When Ward 7 resident and DC native, Mary Blackford, sought healthier food options in her community, her search fell short. Blackford estimated only three grocery stores served a population of over 150,000. In comparison, she believes higher-income areas with half the people have up to ten grocery stores.
This disparity was also observed by the DC Policy Center when they reported in 2017 that 11 percent of DC is a food desert, including Wards 7 and 8.
Blackford decided to act. She reflected vividly on trips to Ghana, where she experienced the vibrance of community markets and centralized marketplaces. She began to explore the thought of creating a similar solution. In 2017, Blackford founded Market 7, a community marketplace designated to alleviate food and retail deserts in Ward 7.
Blackford partnered with a developer to clean up an old, dilapidated warehouse and bring her vision to life. The community rallied around this market, supporting the cleanup, raising funds, and enduring pandemic-related delays. They built a wall in front of the building, painted a mural, and the journey began. Her vision and tenacity shined through to developers. She motivated the community to come out, set up shop, and serve their customers faithfully each week.
After ten weeks of popups, Blackford pitched her plan to a developer from East of the River. Once the developer agreed to the food hall, she had to deal with the challenge of fundraising. Studies show in a recent Goldman Sachs Group report that black women reportedly share that a lack of access to capital is a significant barrier to their business growth.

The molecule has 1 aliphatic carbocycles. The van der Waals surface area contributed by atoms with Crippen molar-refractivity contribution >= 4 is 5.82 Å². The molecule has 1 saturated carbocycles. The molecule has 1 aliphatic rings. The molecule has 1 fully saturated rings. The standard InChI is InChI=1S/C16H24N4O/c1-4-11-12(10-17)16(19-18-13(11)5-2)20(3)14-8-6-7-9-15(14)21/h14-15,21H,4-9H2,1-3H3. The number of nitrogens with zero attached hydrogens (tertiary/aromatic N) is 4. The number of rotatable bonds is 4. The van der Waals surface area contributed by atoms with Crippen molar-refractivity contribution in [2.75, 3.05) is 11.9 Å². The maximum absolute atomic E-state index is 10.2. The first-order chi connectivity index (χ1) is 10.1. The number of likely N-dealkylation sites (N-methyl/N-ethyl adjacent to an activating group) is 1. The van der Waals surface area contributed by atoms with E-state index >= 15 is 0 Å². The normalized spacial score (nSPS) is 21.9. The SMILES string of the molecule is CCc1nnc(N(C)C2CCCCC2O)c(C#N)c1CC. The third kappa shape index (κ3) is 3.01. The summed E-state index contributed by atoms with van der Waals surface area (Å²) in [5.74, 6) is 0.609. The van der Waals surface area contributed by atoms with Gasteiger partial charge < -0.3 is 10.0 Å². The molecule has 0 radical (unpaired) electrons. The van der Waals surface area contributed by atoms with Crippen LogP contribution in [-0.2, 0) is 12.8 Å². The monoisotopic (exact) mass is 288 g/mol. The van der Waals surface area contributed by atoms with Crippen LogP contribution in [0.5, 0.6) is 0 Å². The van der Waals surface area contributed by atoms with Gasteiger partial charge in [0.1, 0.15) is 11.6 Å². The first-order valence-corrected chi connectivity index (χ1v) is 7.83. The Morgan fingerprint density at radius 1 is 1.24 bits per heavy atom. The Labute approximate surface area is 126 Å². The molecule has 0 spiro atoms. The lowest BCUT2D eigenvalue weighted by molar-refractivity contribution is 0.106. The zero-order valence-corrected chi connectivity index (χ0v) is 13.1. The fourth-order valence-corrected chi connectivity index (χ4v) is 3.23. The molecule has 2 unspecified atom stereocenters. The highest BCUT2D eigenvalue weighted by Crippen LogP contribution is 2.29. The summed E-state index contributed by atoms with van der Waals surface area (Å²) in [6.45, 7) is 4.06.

Blackford and the Market 7 community persevered through financial challenges, construction woes, sleepless nights, and a global pandemic to foster food security in Ward 7.
“Harold Pettigrew sat in Starbucks and listened to my dream. Pumping power into my dream was really great…I received a small grant from Wacif; they’ve always been supportive of Market 7 and [our] journey,” recalls Blackford of her first meeting with the CEO of the Washington Area Community Investment Fund.
Blackford and the developer did a total redevelopment, knocking down the old grounds and building a 14,000-square-foot facility from the bottom up. Throughout the journey, Blackford partnered with the community of millennials, young professionals, elders, and entrepreneurs to create a prototype market.
Market 7 currently serves as a community market, featuring a café, small grocer, bar, and hydroponic live pantry where small herbs are grown. Local, minority-owned businesses can also set up shops in the market.
Whenever she felt stuck, Blackford went straight into prayer. She humbly relied on the many business owners, advocates, teachers, advisors, and mentors in her community for strength as she led this great initiative.
“The community has come through—whenever I needed a ride, advice, strategy, a community partner…I’ve always leaned on [the] community in such amazing ways.”
In 2020, Blackford worked with the Whole Foods Market on Florida Ave, NW, to get more black-owned businesses on shelves. She successfully set up a pitch day before the pandemic at Whole Foods. Four companies were selected to be shelved at 20 stories in the Greater Washington area, which won Market 7 the Supplier of the Year award for the Mid-Atlantic region.
“I’ve learned that this is an exercise of patience. You have to make sure that you stay really steadfast. All things come in due time,” said Blackford. “Your charge as an entrepreneur is to discover solutions when you’re in it.”
Market 7 welcomes the community to get involved through funding, volunteers, and participation in special events. Visit www.market7dc.com or email to get involved.
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